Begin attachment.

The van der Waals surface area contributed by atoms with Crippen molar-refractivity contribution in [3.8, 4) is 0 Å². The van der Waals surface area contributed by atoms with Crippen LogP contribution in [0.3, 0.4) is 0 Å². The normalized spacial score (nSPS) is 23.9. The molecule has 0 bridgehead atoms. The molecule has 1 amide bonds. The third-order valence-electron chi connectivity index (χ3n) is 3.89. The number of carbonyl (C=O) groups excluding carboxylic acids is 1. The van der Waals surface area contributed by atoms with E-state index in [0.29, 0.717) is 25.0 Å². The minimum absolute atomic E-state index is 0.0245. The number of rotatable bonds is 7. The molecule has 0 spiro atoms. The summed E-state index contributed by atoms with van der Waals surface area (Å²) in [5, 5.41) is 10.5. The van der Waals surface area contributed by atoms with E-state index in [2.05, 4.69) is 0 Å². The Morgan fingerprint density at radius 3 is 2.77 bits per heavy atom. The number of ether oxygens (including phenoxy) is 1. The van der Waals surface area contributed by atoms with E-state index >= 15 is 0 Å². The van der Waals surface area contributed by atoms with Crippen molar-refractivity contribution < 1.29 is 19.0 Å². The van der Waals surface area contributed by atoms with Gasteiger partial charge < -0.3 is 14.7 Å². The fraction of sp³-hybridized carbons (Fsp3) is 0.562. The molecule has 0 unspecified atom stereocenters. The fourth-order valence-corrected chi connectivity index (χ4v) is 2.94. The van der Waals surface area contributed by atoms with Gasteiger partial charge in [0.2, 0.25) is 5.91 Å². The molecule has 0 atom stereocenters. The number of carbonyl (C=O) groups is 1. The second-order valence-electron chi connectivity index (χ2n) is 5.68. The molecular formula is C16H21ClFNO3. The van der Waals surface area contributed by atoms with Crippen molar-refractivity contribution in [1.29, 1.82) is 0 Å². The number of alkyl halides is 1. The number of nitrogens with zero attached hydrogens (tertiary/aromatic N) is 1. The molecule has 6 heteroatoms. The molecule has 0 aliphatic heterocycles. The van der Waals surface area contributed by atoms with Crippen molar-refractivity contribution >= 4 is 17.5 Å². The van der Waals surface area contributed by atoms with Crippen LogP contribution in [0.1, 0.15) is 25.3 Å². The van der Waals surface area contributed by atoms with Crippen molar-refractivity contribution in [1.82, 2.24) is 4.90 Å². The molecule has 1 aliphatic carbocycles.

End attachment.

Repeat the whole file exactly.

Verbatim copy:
The van der Waals surface area contributed by atoms with Crippen molar-refractivity contribution in [3.8, 4) is 0 Å². The van der Waals surface area contributed by atoms with Crippen LogP contribution in [0.3, 0.4) is 0 Å². The normalized spacial score (nSPS) is 23.9. The molecule has 0 bridgehead atoms. The molecule has 1 amide bonds. The third-order valence-electron chi connectivity index (χ3n) is 3.89. The number of carbonyl (C=O) groups excluding carboxylic acids is 1. The van der Waals surface area contributed by atoms with E-state index in [0.29, 0.717) is 25.0 Å². The minimum absolute atomic E-state index is 0.0245. The number of rotatable bonds is 7. The molecule has 0 spiro atoms. The summed E-state index contributed by atoms with van der Waals surface area (Å²) in [5, 5.41) is 10.5. The van der Waals surface area contributed by atoms with E-state index in [2.05, 4.69) is 0 Å². The Morgan fingerprint density at radius 3 is 2.77 bits per heavy atom. The number of ether oxygens (including phenoxy) is 1. The van der Waals surface area contributed by atoms with E-state index >= 15 is 0 Å². The van der Waals surface area contributed by atoms with Crippen molar-refractivity contribution < 1.29 is 19.0 Å². The van der Waals surface area contributed by atoms with Gasteiger partial charge < -0.3 is 14.7 Å². The fraction of sp³-hybridized carbons (Fsp3) is 0.562. The molecule has 0 unspecified atom stereocenters. The fourth-order valence-corrected chi connectivity index (χ4v) is 2.94. The van der Waals surface area contributed by atoms with Gasteiger partial charge in [0.2, 0.25) is 5.91 Å². The molecule has 0 atom stereocenters. The number of carbonyl (C=O) groups is 1. The second-order valence-electron chi connectivity index (χ2n) is 5.68. The molecular formula is C16H21ClFNO3. The van der Waals surface area contributed by atoms with Crippen molar-refractivity contribution in [1.29, 1.82) is 0 Å². The number of alkyl halides is 1. The number of nitrogens with zero attached hydrogens (tertiary/aromatic N) is 1. The molecule has 6 heteroatoms. The molecule has 0 aliphatic heterocycles. The van der Waals surface area contributed by atoms with Crippen molar-refractivity contribution >= 4 is 17.5 Å². The van der Waals surface area contributed by atoms with Crippen LogP contribution in [0.1, 0.15) is 25.3 Å². The van der Waals surface area contributed by atoms with Crippen molar-refractivity contribution in [1.82, 2.24) is 4.90 Å². The molecule has 1 aliphatic carbocycles.